spies

Ghosts and Spies Emerge From London Fog in Kate Atkinson’s ‘Transcription’

Lee Polevoi

Atkinson quickly establishes place, diction, and a credible spirit of wartime and postwar milieus—while rarely getting bogged down in unnecessary exposition. The tone in the early chapters is both keenly literary and vividly cinematic. Confusion arises, however, with a plethora of secondary characters, i.e., the German sympathizers and double agents, some of whom are being “run” by Godfrey Tobey, some by Perry (her boss). The reader might be forgiven for wondering why many of these clandestine members of the Fifth Column talk so openly about “working for Berlin” or “spying for the Gestapo” in the midst of wartime England. 

Numbers Stations, Shortwave Radio, and Their Role in the Intelligence Community

Mary Kinney

Many nights, Spooks turn on their shortwave radios and drift through the frequencies. On any given night, one can hear amateur radio stations broadcasting church sermons, utility traffic for aircrafts – with the right equipment, you can hear/contact the International Space Station. Yet one of the most eerie, mysterious uses of shortwave is that of the numbers stations: stations that feature ominous – sometimes robotic – voices saying seemingly random number patterns.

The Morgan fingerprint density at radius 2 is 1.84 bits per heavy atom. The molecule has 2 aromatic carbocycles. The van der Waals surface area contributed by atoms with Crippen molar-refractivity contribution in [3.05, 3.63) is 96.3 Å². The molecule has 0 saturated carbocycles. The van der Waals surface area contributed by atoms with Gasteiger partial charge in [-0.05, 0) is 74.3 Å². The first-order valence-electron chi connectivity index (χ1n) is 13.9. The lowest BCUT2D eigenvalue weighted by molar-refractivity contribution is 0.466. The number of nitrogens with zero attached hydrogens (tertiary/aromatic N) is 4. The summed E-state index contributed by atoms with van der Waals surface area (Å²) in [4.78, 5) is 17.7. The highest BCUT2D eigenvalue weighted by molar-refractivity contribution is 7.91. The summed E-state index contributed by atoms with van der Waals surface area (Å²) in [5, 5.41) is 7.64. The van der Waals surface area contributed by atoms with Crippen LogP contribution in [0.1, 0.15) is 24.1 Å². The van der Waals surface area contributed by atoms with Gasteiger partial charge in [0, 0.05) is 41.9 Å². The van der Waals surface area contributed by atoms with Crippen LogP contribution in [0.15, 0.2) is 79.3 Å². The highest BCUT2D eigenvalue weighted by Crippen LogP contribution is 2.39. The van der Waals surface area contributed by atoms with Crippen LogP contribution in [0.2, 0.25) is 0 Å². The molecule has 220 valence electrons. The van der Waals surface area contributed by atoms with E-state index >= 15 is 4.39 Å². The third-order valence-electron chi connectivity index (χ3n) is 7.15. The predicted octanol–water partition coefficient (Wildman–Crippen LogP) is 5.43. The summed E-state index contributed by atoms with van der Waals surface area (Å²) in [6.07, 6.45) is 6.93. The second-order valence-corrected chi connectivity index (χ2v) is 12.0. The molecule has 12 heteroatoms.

Ian McEwan’s ‘Sweet Tooth’ Delves into the World of Spies and Anti-Communism

Lee Polevoi

As a storyteller, McEwan has few equals. From the novel’s opening lines—“My name is Serena Frome (rhymes with plume) and almost forty years ago I was sent on a secret mission for the British Security Service”—he draws us into the dreary world of Cold War England, circa 1974,  time of internal social and political upheaval. The story purrs along like a well-oiled machine, as Serena falls in love with Tony Canning, a married professor and much older man. The affair ends badly, though not before Canning has set her on an eventful career path with MI5. 

From ‘Homeland’ to ‘Zero Dark Thirty’: A Look at Women Who Hunt Terrorists

Maggie Hennefeld

While strong female protagonists have been all but invisible in conventional war genre films (Jarhead, Hurt Locker, Black Hawk Down, Restrepo), a new sub-genre has cropped up that puts women at the center of military defense politics. From Alias and Salt to Homeland and the Oscar-nominated Zero Dark Thirty, we have witnessed the emergence of a contemporary screen obsession with watching ass-kicking female CIA agents hunting the world’s most elusive political terrorists. 

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